Physician assistant Deborah Conrad said on a podcast that when she saw a flood of COVID-19 vaccine adverse events in the ER where she worked, she was told not to report them to VAERS, the U.S. government’s official Vaccine Adverse Event Reporting System.
Deborah Conrad is a physician assistant who worked at United Memorial Medical Center in New York for about 17 years.
Conrad appeared on The Sharyl Attkisson Podcast and shared her story of what she went through as the COVID shot was rolled out at the hospital she worked at for over a decade.
Conrad said she saw “heart attacks, cardiomyopathies, arrhythmias of the heart, blood clots, [and] pulmonary emboli” in January and February in patients who had taken the shot at the outset of the vaccine roll-out.
In her role as a physician assistant, Conrad would report the incidents to VAERS. At first, she saw “just a few patients” with what might have been adverse events related to the COVID jab. Then she noticed “all these people coming in,” so she started notifying her “administrative leaders of what was going on.”
She told the podcast host that the administration “didn’t really feel there was a whole lot to worry about.” Eventually, “the emergency room started catching on” to the rise in post-vaccine patients, and her colleagues started “giving [her] patients to report.”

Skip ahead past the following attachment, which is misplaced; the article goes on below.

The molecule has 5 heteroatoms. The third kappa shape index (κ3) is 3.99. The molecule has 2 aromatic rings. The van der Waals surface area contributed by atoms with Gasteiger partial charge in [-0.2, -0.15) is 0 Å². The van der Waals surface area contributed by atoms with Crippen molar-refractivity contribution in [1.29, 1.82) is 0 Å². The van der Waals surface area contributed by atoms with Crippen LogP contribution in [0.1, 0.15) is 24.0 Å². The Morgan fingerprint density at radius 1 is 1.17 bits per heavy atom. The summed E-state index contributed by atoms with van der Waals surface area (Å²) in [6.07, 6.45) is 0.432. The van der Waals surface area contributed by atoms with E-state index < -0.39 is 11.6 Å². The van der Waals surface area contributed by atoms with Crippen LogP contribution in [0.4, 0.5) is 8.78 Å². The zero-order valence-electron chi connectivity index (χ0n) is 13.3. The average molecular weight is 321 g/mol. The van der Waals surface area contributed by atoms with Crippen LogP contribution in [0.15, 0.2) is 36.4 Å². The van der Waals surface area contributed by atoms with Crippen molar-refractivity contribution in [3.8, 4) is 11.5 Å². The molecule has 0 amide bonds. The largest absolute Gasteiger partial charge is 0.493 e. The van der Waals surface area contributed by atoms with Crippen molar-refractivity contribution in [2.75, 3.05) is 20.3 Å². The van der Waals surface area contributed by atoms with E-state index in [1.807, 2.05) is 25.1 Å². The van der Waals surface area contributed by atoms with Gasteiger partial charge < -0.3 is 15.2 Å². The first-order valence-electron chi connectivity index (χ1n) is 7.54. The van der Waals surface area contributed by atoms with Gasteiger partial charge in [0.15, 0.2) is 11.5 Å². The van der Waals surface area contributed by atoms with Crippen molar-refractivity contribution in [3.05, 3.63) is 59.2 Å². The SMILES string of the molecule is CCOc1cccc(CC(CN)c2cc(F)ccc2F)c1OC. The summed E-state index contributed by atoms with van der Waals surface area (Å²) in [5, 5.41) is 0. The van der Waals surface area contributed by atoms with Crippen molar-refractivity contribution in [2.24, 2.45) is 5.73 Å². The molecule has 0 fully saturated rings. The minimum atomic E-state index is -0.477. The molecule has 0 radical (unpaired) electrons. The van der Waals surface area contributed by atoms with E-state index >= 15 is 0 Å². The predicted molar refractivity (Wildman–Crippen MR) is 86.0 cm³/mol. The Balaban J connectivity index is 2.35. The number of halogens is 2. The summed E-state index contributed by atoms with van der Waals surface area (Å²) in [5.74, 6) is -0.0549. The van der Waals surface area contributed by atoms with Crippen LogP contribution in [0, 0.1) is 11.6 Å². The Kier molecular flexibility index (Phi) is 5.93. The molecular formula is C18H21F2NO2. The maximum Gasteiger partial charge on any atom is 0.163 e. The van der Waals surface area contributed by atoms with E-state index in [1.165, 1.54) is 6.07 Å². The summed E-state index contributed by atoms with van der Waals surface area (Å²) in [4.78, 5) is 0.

The health care veteran brought further concerns to her administration who told her she was “overreporting,” as it was their impression that what looked like vaccine injuries were not in fact caused by the vaccine.
While causation is not explicitly confirmed through the VAERS reporting system, neither can it be presumed that all side effects are reported. Indeed, one study in 2010 found that “fewer than 1% of vaccine injuries” are reported to VAERS, suggesting the actual numbers of deaths and injuries are significantly higher.
Podcast host Sharyl Attkisson has a professional history in investigating vaccine-related injuries. She told her guest that “I was assigned to cover vaccine-related issues I knew nothing about, but I went down the rabbit hole at CBS News.” Attkisson expressed that in her experience, she had seen evidence of “cover-ups” in the early 2000s when investigating the relationship between pharmaceutical companies and the government.
She added that there are doctors who think they “are supposed to make some determination, ‘Is this a good case? And should I report it when in fact it’s to collect every adverse event after vaccination?’ It’s not up to the physician to rule something out or to say something definitive.” And “it’s down the road that somebody will determine whether there’s a pattern of some kind of illnesses or deaths that could be related to the vaccine.”
Conrad said she kept reporting what she saw to her leadership, but “they absolutely refused to do any reporting.”
Deborah Conrad was told that she had to “support the vaccine effort” because “they want vaccines in every arm.” The push to vaccinate the majority of the world’s population in order to prevent serious disease for those who are not at risk to begin with – the CDC reports an infection survival rate of greater than 99.95% for those under age 50 — adds to the skepticism surrounding the increased push for vaccination.
She also told the host that she called foul on the frequent claim that the vaccines are “100 percent safe and effective.” Pulling from her years of experience in health care, she said “that’s just … rid…